In it, dozens of neighbors gather at the Siargao Island home of my in-laws, one of the few left standing in the wake of last month’s Super Typhoon Odette. As a relative unloads bags of rice from a parked mini cab, the crowd can barely contain its growing excitement.
“Salamat karadjao!” several exclaim, expressing gratitude in their native tongue. Then, after hoisting a bag onto her sagging shoulder, a middle-aged woman tries it in English. “Thanks very big!” she says, grinning broadly before disappearing into the crowd. And that’s when the tickle in my throat becomes a lump that threatens to explode.
Friends and relatives here in America sowed the seeds of that lump. It began with our description on Facebook of the recent climatic calamity in the Philippines. Without our even asking, people immediately started contributing what they could. The bottom line: nearly 165,000 pesos—more than $3200—collected in just a few days. And so, some residents of my wife’s birthplace will have plenty to eat, at least for a while.
That wasn’t the only help to pour in. An online group comprising Ivy and several others from that same neighborhood—a previously charming little barangay called Caridad—raised enough to buy several solar panels, solar-powered streetlamps, and a diesel generator for their hometown. Thus at least some residents will have access to electricity during the long months likely to pass before state workers can repair thousands of downed and disabled power lines.
Many other friends in Siargao and Surigao City—most of them struggling themselves—organized fundraisers, as did people from various locations worldwide. And, of course, there was help from government entities, both in the Philippines and abroad, as well as several international nonprofits.
All of which has helped renew my faith in the basic goodness of humankind.
That faith also seems to be spreading in Surigao City where the typhoon destroyed nearly 24,000 homes and damaged another 19,500, including our own. “The survivors’ ability to take misfortune lightly and see the brighter side of things indicates a resilient attitude that bodes well for their eventual recovery,” the Philippine Daily Inquirer reported in a story headlined “Surigao folks see hope in New Year amid typhoon ruins.”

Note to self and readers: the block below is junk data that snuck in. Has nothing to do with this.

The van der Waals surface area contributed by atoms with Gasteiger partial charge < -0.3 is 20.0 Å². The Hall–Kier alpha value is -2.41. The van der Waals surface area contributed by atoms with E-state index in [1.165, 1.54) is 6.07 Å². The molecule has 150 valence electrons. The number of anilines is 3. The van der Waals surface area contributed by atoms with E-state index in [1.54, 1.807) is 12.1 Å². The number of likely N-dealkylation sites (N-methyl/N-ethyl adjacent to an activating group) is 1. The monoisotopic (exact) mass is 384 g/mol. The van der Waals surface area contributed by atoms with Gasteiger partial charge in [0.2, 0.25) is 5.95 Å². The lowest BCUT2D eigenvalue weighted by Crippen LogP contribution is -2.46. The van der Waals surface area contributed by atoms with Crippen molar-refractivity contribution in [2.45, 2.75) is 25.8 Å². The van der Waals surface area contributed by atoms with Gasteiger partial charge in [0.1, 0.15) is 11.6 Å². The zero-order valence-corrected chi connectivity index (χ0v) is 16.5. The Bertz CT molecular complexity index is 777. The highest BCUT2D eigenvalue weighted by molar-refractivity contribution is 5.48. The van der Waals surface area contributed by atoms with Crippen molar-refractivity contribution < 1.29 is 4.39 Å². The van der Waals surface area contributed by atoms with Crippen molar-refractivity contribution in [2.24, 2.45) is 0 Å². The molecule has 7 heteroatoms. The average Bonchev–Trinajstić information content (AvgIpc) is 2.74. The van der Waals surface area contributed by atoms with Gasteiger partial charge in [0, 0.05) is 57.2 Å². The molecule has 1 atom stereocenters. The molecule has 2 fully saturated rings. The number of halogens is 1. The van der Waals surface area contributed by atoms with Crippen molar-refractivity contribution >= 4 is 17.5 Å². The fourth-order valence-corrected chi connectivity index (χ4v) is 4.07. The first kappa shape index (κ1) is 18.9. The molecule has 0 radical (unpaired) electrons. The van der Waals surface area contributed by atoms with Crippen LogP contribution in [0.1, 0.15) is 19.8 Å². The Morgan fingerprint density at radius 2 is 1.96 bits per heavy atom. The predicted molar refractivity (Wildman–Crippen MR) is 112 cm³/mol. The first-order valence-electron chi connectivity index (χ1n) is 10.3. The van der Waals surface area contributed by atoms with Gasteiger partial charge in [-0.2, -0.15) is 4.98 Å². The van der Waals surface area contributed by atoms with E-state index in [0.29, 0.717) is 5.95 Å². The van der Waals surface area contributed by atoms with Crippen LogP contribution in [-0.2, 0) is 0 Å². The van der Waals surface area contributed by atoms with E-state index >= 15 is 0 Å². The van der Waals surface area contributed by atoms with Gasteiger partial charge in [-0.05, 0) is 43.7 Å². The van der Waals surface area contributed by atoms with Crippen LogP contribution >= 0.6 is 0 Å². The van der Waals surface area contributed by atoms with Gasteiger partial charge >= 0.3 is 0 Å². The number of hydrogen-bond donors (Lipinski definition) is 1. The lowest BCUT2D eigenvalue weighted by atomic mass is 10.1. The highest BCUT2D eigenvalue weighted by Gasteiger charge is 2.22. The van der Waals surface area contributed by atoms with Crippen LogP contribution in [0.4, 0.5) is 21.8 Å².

And yet moments of despair remain. On New Year’s Day, I viewed a videotaped greeting from my sister-in-law bearing pictures of our once-sterling living room overlooking Surigao Strait. It’s still beautiful and, thank God, mostly intact. But above her smiling face gaped a giant hole dangling torn electrical wiring from the ceiling. And a corner once graced by my favorite hand-carved wooden sculpture now offers only wide-open space.
“Geese,” I muttered to my dear patient wife, “I kind of forgot about all the damage.” Tomorrow, the civil engineer who helped build our house will assess its condition, beginning with a tattered roof and shattered windows. The original art and family heirlooms destroyed inside, of course, we can never recover or replace.
Through it all, though, I am succored by the knowledge that it could have been oh so much worse. Just this morning, a grim television news story jerked me out of a forgetful and pleasant sleep. A wildfire in Colorado had destroyed nearly 1,000 homes and 6,000 acres. “Unfortunately for myself and the neighbors,” a distraught father told Channel 9, “all the houses on [our street] are burned down to cinder blocks in the basement. We are a little devastated. I hope that nobody has been killed… because lives are more important than physical structures that we can replace.”
To which I offer a heartfelt amen.
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David Haldane’s latest book is a short-story collection called “Jenny on the Street.” A former Los Angeles Times staff writer, he is an award-winning journalist, author and radio broadcaster currently dividing his time between homes in Joshua Tree, California, and Northern Mindanao, Philippines, where this column appears weekly in the Mindanao Gold Star Daily.